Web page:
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Resettling Syrian refugees : Burnley set to play its part

Release date: 
Wednesday, 18 January, 2017

As previously announced, and as previously covered in the Lancashire Telegraph (10 December 2016) and Burnley Express (13 December 2016), Burnley Council is considering the details of a Lancashire-wide programme to resettle Syrian refugees.

Council leader Coun. Mark Townsend said: “We have already made a commitment that the town will play its proper part in helping resettle refugees, and will do so as part of a co-ordinated approach across Lancashire.

“This will be done in a systematic way, including by ensuring that all proper support arrangements are put in place with government support.

Now an Executive meeting on Wednesday 25th January will consider a report with proposals and details about Burnley’s participation in the programme.

The report proposes that Burnley resettles a number of Syrian refugee families over the next few years, in line with the average number being resettled across the county. It also proposes to continue working together with the agency SERCO, who already have a contract with the national government to work with asylum seekers in the North West.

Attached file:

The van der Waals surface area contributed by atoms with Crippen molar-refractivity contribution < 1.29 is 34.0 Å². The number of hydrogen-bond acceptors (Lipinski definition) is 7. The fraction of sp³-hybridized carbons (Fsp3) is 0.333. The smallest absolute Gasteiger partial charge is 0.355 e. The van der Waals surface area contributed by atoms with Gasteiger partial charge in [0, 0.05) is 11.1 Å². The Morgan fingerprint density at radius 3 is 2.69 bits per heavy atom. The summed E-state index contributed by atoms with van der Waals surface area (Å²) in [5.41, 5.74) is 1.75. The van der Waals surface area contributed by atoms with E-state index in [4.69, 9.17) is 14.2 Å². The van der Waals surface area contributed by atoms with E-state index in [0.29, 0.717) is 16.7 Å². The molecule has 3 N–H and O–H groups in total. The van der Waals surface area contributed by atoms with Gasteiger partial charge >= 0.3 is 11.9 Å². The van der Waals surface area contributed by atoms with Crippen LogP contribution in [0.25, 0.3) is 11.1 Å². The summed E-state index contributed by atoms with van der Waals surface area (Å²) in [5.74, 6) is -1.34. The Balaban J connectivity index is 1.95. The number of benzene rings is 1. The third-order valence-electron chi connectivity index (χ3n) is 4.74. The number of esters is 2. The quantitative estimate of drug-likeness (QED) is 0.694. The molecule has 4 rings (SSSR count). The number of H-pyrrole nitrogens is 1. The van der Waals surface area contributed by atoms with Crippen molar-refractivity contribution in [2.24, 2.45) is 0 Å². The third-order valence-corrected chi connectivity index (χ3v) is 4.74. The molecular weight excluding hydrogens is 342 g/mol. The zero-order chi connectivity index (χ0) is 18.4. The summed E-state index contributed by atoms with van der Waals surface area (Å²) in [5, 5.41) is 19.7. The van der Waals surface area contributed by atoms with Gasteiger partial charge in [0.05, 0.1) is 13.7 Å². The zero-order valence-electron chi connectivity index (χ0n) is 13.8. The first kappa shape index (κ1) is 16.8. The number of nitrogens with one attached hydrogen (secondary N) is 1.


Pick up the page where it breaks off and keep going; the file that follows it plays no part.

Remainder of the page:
The report states that ‘there will be appropriate financial and practical support from the government’ and through LCC, SERCO and other organisations, so that cash costs resulting from Burnley Council’s participation in the Syrian Refugee Programme and a linked Vulnerable Children Resettlement Scheme will be fully reimbursed through national government funds.

Agreement to the proposals would lead to five families of Syrian refugees moving to Burnley later this year, with additional similar numbers coming to the town in 2018 and 2019. Alongside this, there would be an increase in the number of houses being lived in by asylum seekers, from the current number of ten properties to a total of twenty properties in 2017.

The report to councillors takes account of concerns which have been raised about the impact of the programme and states that the ‘programme will be run without having any disproportionate impact on existing services’. 

 

 

 

 

 

 

 

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